Hughes Industries

A blog about the activities of Joel and Hughes Industries Ltd

My (Professional?) History on the Web


It was summer, I'd done my degree, I was moving in with my (then) girlfriend (now wife) and needed a job. I got the Manchester Yellow Pages and found the section on "Web Design" (as I knew some HTML and Flash).

I got two interviews. One was a misunderstanding, they thought that I wanted to sell web hosting on the phone. The interviewer opened with a hypothetical cold call:

Me: hello, this is Joel, from Whatever Web
The Guy: Fuck off.
Me: stunned silence.

I didn't get the job.

The next interview was with Manchester.com. It was great, for the next few years (sometimes alone) I worked on the site: coding, writing articles, designing and occasionally going into the server room, underneath the streets of Manchester (in an old nuclear bunker). I loved it.


When I started it looked like this:



2004: The World Is On Fire (TWIOF)

I then started making web-sites for myself.



Code began to consume my thoughts and I dropped making music and skateboarding.

2009: Good Baad

At this point I was a "LAMP" developer. I made sites for all sorts of people and the start-up hype machine got to me. I wrote my own MVC framework and used it to build "Good Baad". (It did _ok_, even got a mentions on Tech Crunch and abduzeedo - I made something and showed it off).


I could/should try and revive it.



Shortly after this I got a taste for JavaScript. I began to dabble in other languages, I started learning programming languages _for fun_.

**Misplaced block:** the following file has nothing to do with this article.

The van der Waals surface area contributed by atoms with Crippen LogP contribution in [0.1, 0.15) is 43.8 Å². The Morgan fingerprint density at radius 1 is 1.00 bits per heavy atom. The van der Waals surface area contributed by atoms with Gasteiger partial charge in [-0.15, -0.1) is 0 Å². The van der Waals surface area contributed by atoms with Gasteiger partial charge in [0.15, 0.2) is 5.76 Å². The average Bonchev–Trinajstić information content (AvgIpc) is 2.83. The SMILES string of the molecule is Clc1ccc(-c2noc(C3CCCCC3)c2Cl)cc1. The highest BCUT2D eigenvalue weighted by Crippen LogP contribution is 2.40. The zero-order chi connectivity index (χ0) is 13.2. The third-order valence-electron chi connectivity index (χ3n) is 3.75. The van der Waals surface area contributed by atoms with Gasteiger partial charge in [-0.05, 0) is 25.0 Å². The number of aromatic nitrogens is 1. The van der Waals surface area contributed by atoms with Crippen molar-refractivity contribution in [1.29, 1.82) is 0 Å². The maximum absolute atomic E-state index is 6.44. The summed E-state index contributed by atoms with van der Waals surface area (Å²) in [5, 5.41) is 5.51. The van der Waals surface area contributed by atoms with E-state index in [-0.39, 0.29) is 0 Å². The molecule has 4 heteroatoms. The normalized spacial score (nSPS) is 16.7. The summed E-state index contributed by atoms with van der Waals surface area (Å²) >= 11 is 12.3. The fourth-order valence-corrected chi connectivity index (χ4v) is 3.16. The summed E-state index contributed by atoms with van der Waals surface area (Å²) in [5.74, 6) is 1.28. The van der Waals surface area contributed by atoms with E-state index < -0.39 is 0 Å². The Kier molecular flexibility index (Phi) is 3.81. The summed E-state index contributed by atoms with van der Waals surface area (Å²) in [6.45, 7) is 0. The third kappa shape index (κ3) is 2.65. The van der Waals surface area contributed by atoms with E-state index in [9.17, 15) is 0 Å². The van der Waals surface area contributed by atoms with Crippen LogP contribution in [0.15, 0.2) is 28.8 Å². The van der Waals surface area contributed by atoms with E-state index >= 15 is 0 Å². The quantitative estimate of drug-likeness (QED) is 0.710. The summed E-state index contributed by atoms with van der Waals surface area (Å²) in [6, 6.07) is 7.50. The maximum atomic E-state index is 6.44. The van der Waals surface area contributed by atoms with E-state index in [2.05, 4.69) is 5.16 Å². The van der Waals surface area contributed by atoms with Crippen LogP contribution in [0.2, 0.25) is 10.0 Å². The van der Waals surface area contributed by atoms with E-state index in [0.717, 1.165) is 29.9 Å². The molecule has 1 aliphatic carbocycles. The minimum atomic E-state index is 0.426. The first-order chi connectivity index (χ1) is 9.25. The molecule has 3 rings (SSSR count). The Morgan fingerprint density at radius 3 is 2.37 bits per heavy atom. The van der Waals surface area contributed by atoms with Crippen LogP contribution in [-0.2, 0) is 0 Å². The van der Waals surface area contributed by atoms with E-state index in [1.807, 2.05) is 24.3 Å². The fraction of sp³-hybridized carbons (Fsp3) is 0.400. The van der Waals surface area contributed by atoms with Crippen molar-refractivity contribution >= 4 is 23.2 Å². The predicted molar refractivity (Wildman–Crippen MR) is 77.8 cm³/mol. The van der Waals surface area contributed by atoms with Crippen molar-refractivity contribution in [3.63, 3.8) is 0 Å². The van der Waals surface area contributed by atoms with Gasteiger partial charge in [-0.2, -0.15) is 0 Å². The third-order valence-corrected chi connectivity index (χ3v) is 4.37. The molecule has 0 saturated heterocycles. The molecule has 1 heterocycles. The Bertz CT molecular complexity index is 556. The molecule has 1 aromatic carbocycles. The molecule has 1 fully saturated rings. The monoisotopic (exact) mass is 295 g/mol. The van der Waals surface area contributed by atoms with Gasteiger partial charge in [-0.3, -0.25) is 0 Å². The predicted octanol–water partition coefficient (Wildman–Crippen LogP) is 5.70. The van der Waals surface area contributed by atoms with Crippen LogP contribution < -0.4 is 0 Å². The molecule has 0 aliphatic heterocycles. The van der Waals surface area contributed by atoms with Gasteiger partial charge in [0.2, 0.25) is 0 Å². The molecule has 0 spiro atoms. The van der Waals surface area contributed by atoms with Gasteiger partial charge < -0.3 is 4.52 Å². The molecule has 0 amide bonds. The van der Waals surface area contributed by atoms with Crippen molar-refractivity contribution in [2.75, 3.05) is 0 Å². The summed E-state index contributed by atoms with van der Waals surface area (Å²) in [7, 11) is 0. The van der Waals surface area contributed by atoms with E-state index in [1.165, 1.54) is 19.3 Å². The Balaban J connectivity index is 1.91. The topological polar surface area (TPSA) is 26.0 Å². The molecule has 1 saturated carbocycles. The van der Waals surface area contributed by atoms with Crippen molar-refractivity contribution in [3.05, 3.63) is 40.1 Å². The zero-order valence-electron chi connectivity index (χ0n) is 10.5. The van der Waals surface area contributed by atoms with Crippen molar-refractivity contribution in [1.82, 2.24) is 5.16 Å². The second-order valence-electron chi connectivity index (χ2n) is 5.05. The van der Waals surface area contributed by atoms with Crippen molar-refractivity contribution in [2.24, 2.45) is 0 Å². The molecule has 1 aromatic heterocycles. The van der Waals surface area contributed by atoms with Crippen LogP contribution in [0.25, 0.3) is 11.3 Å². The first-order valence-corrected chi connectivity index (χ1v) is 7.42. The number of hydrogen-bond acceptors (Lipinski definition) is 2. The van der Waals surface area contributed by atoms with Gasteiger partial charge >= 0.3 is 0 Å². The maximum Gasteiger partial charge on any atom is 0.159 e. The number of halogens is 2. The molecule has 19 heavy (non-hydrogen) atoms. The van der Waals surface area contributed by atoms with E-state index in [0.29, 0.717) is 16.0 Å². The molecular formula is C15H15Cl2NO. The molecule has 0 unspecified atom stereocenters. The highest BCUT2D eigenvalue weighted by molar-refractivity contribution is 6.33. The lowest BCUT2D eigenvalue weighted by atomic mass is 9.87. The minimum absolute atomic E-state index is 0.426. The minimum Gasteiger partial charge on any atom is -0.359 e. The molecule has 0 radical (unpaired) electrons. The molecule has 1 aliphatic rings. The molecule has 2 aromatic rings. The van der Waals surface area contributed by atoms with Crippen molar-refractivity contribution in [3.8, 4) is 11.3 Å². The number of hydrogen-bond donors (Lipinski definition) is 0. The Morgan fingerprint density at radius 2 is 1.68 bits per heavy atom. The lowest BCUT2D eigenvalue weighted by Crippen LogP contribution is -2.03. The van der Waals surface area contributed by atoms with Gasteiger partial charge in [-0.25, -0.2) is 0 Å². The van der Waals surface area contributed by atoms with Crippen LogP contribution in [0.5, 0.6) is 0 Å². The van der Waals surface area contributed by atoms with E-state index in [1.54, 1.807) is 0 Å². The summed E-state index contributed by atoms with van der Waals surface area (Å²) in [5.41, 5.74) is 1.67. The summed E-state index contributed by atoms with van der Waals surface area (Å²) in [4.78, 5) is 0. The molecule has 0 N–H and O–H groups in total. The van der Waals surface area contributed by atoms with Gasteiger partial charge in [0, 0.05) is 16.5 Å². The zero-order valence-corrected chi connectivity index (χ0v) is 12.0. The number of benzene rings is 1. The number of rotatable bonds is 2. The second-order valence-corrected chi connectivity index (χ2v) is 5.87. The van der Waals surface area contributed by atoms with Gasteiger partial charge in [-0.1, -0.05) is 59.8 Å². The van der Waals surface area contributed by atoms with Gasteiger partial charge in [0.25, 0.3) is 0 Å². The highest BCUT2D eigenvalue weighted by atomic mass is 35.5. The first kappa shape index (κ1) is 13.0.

2011-2015: The JS Years (and Nokia)

I got a job at Nokia, working (mostly) with JavaScript (for making native mobile apps for Maemo/Meego, remember that?).

At this point I was really into JS and functional programming:


I was really into it. Then I wasn't. I didn't know what to do next. I tried management and started down the automation, CI/CD and DevOps path.

2015-now: Anything Goes (Contracting/Consulting)

I went contracting and consulting. I wanted to go to as many different organisations as I could and use as many tools as were available.

- NodeJS
- Swift and Objective C on IOS
- C# on Windows
- Unikernels and Containers
- Assembly, C, Go and Swift
- DevOps, IOT, AWS, GCP, Azure and K8s

Key learnings: most problems are not solved with "tech"; "tech" isn't much fun if the problem it's pointed at isn't well defined; "problems" are not the only reason for making things.

Meanwhile, I rediscovered skateboarding and audio/Drum and Bass

What next? I'm thinking I'd like to get back to the Web. Looking at those old sites. There was a rough charm that I miss. I'd like to focus on the aesthetics of the web, the properties that run through the tools, techniques and end results. I'd like to make some things. I'd like those things to reflect my tastes and aesthetics, and encourage others to do the same.

I'll try to elaborate in the coming posts.